The maxim term of imprisonment for taking part in an extremist association has been increased from two to four years under a draft law that the Russian government has submitted to the State Duma. Furthermore, the fine for this violation of the law is increased from 40,000 to 100,000 rubles. The relevant amendments have been proposed for Art. 282.1 of the Russian Criminal Code (“Organization of an Extremist Association”)
The Cabinet of Ministers decided to toughen the punishment under the “extremism” articles overall. The government has proposed amendments to several articles at once.
In the most-used charge – Art. 282 of the Russian Criminal Code (“Incitement of Hatred or Enmity”), the term of forced labor is increased from two to four years. In addition, the punishment under the second part of this article is made more severe (if the crime is committed with threat of the use of force or use of official position). The minimum fine has been increased from 100,000 to 300,000 rubles. The maximum fine of half a million rubles remains.
According to the draft law, punishment for organizing the activity of an association deemed to be extremist (Art. 282.2) will be up to six years of imprisonment. A fine of up to 500,000 rubles is also envisioned.
“If the government does not make a sufficient response, the destructive processes occurring at the present time in the world as a whole and on the territory of Russia, emerging in the form of extremist manifestations, rapidly transform into their most dangerous form – active criminal deeds of a terrorist nature. Combatting crimes of an extremist nature is one of the priority tasks for the government at this stage,” a memo accompanying the draft explains.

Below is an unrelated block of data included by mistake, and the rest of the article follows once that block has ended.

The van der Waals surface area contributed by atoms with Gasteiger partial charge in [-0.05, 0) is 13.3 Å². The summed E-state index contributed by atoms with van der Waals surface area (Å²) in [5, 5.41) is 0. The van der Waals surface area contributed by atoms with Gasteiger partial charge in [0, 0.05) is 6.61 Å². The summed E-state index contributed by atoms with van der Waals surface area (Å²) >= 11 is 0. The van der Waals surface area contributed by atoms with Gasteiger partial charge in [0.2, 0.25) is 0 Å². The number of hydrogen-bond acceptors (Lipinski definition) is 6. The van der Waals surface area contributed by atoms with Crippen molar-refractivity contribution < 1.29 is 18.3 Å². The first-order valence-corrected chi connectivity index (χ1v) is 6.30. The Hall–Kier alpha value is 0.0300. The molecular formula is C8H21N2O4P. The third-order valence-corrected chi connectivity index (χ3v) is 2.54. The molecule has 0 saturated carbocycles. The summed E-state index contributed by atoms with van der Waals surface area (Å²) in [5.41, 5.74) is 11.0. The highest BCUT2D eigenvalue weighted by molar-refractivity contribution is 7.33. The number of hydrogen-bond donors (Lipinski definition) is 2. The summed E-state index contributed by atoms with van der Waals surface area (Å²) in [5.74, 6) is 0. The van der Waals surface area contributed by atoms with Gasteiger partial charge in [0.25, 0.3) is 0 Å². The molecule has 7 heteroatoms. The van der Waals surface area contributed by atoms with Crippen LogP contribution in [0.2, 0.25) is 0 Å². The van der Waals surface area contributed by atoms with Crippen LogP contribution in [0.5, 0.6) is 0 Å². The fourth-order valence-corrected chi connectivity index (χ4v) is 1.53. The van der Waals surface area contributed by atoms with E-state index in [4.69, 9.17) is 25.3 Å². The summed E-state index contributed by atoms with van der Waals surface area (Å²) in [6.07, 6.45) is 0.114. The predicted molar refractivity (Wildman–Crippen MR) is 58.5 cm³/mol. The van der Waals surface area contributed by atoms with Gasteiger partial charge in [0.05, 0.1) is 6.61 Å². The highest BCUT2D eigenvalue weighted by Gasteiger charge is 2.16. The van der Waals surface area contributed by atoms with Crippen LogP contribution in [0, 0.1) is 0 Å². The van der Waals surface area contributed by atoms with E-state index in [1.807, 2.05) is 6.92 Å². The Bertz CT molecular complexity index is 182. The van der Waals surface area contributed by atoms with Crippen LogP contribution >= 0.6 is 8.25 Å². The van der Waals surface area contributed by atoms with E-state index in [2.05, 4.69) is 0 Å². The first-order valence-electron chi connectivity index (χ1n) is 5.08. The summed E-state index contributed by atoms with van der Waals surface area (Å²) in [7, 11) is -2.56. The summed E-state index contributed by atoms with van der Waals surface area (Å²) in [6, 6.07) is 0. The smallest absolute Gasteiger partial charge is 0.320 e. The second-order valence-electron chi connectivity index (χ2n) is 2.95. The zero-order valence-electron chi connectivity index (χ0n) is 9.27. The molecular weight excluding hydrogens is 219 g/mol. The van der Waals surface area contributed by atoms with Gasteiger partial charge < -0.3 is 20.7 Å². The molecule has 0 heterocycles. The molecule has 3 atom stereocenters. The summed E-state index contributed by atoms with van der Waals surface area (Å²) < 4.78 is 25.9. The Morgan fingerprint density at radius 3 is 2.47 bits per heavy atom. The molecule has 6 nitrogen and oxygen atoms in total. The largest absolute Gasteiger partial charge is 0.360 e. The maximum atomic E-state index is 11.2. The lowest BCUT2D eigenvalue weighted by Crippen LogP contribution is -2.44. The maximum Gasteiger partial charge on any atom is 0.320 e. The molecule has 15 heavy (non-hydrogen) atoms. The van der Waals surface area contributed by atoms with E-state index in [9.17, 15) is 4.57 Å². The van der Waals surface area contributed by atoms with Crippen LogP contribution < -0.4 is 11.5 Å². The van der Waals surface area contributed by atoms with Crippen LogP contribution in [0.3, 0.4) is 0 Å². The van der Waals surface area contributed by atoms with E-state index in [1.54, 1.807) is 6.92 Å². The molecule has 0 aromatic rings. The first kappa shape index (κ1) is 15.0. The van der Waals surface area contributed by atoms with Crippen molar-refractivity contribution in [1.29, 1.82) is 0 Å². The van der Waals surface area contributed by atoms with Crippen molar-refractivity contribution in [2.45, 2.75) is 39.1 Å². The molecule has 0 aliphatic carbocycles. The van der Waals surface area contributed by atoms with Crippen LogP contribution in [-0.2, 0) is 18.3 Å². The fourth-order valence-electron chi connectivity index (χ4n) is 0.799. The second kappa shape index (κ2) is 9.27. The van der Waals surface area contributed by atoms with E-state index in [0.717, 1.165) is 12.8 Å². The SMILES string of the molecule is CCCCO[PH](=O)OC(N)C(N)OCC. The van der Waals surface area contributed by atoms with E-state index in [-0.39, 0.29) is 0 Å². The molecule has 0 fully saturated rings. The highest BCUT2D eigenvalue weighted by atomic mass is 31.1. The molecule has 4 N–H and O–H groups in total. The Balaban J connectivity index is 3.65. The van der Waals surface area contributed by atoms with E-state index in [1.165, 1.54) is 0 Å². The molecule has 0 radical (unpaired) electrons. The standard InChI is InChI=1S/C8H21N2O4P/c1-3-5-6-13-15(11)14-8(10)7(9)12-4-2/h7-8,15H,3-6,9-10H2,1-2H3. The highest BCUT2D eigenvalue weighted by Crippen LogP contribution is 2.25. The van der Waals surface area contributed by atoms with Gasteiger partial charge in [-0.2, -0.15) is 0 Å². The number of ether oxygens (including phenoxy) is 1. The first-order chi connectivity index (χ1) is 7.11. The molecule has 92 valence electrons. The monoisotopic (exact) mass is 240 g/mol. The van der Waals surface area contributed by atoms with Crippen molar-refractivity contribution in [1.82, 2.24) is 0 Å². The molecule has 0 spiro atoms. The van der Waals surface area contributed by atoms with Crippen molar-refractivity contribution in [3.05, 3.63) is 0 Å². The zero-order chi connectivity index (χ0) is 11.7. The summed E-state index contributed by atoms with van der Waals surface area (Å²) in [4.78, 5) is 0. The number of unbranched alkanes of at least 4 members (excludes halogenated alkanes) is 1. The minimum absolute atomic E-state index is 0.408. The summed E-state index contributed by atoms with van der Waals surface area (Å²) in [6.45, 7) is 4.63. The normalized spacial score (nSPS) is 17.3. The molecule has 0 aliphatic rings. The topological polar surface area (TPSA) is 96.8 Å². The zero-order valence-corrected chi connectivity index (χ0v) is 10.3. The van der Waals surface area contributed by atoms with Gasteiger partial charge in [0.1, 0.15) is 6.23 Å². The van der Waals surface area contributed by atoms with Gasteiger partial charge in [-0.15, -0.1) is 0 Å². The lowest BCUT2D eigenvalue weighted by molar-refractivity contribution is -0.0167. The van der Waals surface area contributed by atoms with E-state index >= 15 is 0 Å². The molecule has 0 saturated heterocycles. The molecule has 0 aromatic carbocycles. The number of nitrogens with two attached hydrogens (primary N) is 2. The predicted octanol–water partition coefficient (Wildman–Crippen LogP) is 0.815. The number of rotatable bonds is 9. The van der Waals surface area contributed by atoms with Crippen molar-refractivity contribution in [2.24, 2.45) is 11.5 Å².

The draft was prepared by the Ministry of Justice. The document was ready in March, and was sent then to the government for approval. In late May it was reported that the draft was approved, although its content was not divulged.
Under Art. 282, political activists have been constantly persecuted including supporters of Eduard Limonov’s Other Russia party. In December 2012, seven St. Petersburg activists of his party were fined from 150,000 to 200,000 rubles. Some of them were charged with taking part in the activity of an organization deemed to be extremist, and the others were charged with organizing the activity of this movement. The investigation believed that the activists were continuing the activity of the National Bolshevik Party, which has been banned by a court order.
Experts have repeatedly criticized the anti-extremist law for its overly broad formulations. “The existing anti-extremist law does not take into account the difference between dangerous manifestations of intolerance, amoral behavior and non-standard worldviews. This creates cases of application of the law that become persistent abuses,” said the Sova Center, an organization that tracks the practice of application of the “extremist” articles.